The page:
If you are a regular reader of my bulletin articles, you already know that Twitter is often an inspiration for what I write. This week's motivation began when a Christian I follow retweeted:
I am #atheism, and the behavior of the most fanatically devout is so often my best argument. #islam #catholicism #christianity
I responded to the original tweeter:
Legit embedded criticism of religion acknowledged *****. However, do misbehaving rabid atheists equally disprove atheism?
What ensued was a conversation that continued long enough to mean I was a wee bit tired the next day. Initially it was painful—and I ultimately I found out why:
I started suspicious of you because you are a minister. I have found your profession to debate dishonestly in the past.
Ouch…but mostly because I suspect it is true.
The conversation improved after that, although he no more ended as a Christian believing in our resurrected Lord than I ended as an atheist believing in evolution. At best, we laid a foundation for future interactions. We will see what the future holds.
However, what I especially found interesting is something in common between the four atheists that crossed my path that night. Here is the Twitter bio of the original gentleman:
Demanding proof of all religions' legitimacy. How offensive you find my tweets is inversely proportional to your rationality.
That wasn't especially contentious, but also not very welcoming to those of us who believe. The second atheist of the evening was a biologist the first suggested could answer any questions I have about evolution. From his Twitter profile:
Another atheist plugging away against the forces of superstition, irrationality and prejudice. PhD. Biologist. Delusion-free. Abusers & time-wasters blocked.
If you are a Christian, are you feeling judged? If not, how about this bio?:
Another atheist spitting on delusions of creationists. Knowledge addict, pro-choice, anti-theist, motorcyclist.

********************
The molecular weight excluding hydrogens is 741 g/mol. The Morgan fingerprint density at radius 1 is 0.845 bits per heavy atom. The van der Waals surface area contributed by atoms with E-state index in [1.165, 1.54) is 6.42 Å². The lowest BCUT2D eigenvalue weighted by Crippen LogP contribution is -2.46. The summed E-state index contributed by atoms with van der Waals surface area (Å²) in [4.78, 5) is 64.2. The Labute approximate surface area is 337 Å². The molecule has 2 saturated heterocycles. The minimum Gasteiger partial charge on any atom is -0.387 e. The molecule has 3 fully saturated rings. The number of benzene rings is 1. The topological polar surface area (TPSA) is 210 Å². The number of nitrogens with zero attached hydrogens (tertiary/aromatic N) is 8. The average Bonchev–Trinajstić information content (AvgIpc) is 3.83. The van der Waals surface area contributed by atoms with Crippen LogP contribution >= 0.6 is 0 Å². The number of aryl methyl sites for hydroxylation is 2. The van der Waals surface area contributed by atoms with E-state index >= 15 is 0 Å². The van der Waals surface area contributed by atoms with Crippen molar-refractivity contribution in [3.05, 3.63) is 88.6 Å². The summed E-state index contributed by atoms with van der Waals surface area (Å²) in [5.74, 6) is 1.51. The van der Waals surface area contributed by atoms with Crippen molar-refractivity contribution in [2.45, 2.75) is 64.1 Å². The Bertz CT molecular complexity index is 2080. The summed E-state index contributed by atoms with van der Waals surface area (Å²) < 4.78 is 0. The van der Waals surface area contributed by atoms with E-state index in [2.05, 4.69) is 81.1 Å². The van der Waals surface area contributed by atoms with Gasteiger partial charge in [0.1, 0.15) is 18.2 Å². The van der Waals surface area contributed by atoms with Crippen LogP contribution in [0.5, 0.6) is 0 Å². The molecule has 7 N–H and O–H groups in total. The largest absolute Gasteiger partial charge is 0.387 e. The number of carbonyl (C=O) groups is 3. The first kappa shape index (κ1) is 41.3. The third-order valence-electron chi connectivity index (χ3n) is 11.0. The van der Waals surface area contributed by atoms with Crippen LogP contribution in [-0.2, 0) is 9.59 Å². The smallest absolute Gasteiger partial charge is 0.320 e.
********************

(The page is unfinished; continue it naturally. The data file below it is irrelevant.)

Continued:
Or this blurb from the Twitter bio of the fourth atheist from that evening?:
I'm here to help you get your life back, by challenging and changing your harmful thinking, and then stop believing things which are bad for you and others.
Finally, as a bonus, a fifth one that crossed my timeline today:
Skeptic, atheist, rationalist, old-school conservative, vigorously debates the religious and challenges the irrational.
At this point, if you are a believer, how are you feeling? Uncomfortable? Stupid? Angry? Something else?
Given a chance to interact with these tweeters, and understanding that often their tweets can be harsher than what you just read in their Twitter bios, what would you say to them? Would you try to convince them you are right? Would you tell them to repent? Would immediately block them?
As a Christian, words like this are not lost on me:
The fool says in his heart, "There is no God."
They are corrupt, doing abominable iniquity;
there is none who does good (Psalm 53:1, English Standard Version).
However, even though a Twitter atheist might have no qualms telling I'm an idiot for believing in God, I don't think there much to be gained by responding with a "the fool says in his heart, 'There is no God'" type of attitude. Remember that many of us, at one time, denied the true God existed…and all of us…many times…have denied Him with our words and actions.
Words and actions that may have contributed to many atheists vehemently wanting to protect others from our views.
Please don't get me wrong. I am fully aware of their agenda (stated or not) and of the obligation godly love gives us not to silently watch them off the eternal cliff, but the question at hand is one of the most appropriate approach (both pragmatically and biblically). Although there inevitably will come a time of judgment for all men and women (see Hebrews 9:27), in every situation with a argumentative and disparaging non-believer we have to choose whether to react in the spirit of James and John:
But the people did not receive him [Jesus], because his face was set toward Jerusalem. And when his disciples James and John saw it, they said, "Lord, do you want us to tell fire to come down from heaven and consume them?" (Luke 9:53-54)
Or of Stephen:
But they cried out with a loud voice and stopped their ears and rushed together at him. Then they cast him out of the city and stoned him. And the witnesses laid down their garments at the feet of a young man named Saul. And as they were stoning Stephen, he called out, "Lord Jesus, receive my spirit." And falling to his knees he cried out with a loud voice, "Lord, do not hold this sin against them." And when he had said this, he fell asleep (Acts 7:57-60).
Even though I'm not suggesting one answer fits every such situation, please open up your Bibles to the very next verse after my selection from Luke above (Luke 9:55)…and you can discover what Jesus thought of the proposal from the Sons of Thunder.
Come to think of it, what better way to decide what to tweet back than to follow the oft-offered advice within the question, "What would Jesus do?"
An atheist attacks you or your views. WWJD?
P.S. If you are wondering about the title of this article, it is also interesting how many atheists put "Atheist" in their Twitter name (including like "Alan the Atheist").